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Discussion Starter #1
Went today for test drive number two. Tried getting it for a couple hours but they wouldn't let me. I had friends being able to take there new vehicles all day before they bought. Anyway I took it for a half hour to make sure that's what I wanted. Main consideration was the seats. They were comfy but I noticed one with a factory bulk head and there's no room to recline or put the seat back. Everyone was right about that. I could drive it that way cause I'm only 5'8" but wouldn't be able to recline it far. I have back issues so I guess it doesn't matter. Also noticed the windows do not roll down all the way. I like the pm a lot. Btw it was a 159" high top in white with no windows, basic stereo, cruise and fog lights. Price was 35 grand out the door so I asked how much for a pm with the options I want. I can get the same van in black with the uconnect 5.0 and nav, heated seats, aluminum wheels and steering wheel controls for like 500 more. So I may be ordering on here in the next week or so. I just hope it gets at least 15 mpg once I'm loaded with shelving, ladders and materials. Wish I could hold off for the diesel version too but I'm in a pinch and need a new work vehicle now.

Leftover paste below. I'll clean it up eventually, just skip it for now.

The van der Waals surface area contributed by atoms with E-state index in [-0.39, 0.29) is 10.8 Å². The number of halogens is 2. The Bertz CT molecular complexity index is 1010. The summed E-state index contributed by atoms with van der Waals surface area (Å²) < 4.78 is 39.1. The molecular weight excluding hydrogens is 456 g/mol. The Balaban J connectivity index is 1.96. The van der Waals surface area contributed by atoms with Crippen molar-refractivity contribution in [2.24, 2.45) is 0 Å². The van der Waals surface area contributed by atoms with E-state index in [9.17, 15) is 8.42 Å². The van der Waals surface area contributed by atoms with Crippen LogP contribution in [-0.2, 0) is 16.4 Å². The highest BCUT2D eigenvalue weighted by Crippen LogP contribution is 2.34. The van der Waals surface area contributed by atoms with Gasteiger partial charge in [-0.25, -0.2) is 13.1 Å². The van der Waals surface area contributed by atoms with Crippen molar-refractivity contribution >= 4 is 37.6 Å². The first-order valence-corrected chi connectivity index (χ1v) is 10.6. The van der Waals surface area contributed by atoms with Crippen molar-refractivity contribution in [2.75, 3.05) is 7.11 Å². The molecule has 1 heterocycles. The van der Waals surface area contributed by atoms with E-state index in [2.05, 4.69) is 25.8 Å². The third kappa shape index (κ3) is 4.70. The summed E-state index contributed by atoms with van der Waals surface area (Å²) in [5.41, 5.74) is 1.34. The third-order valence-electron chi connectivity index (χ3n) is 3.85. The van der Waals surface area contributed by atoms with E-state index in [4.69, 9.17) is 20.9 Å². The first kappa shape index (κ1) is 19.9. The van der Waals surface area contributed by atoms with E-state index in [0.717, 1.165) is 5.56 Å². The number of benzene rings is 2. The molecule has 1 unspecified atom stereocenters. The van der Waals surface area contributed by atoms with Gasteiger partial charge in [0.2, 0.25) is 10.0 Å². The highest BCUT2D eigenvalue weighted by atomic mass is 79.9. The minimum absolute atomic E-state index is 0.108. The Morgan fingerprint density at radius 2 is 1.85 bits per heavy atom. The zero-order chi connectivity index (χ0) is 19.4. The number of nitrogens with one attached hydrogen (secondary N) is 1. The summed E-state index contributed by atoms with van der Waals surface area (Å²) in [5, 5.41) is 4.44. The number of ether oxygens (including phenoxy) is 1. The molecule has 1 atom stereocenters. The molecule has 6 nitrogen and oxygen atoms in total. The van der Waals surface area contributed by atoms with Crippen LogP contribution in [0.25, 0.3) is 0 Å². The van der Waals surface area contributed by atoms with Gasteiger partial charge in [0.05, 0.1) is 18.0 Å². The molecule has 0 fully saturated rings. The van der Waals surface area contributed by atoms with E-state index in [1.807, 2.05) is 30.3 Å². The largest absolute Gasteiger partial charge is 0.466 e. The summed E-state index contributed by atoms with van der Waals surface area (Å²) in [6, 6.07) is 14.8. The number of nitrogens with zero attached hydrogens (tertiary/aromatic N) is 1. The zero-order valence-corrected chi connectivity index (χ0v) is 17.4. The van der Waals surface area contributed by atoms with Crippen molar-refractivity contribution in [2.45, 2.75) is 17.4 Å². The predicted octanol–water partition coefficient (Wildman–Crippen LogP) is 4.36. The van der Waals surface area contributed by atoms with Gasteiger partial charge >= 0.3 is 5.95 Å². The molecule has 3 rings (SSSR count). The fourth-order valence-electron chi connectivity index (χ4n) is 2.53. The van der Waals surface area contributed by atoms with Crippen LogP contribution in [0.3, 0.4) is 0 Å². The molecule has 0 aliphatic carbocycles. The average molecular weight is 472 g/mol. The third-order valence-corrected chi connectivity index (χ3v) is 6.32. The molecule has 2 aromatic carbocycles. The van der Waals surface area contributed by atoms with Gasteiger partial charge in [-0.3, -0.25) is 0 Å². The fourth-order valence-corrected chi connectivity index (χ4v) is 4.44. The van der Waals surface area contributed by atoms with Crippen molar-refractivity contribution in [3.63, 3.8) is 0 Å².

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How far down do the windows stop?

After seeing the PM and getting some real world first hand experience of it, would you say you would get it or continue shopping around?
 

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There is about 8" of glass showing when there down. The only thing that's making my decision is if I wanna wait for the diesel motor. I'd be happy with gas but prob much happier with diesel. I have a sprinter diesel and owned many diesel trucks. Can't beat the power, trq and mpg with them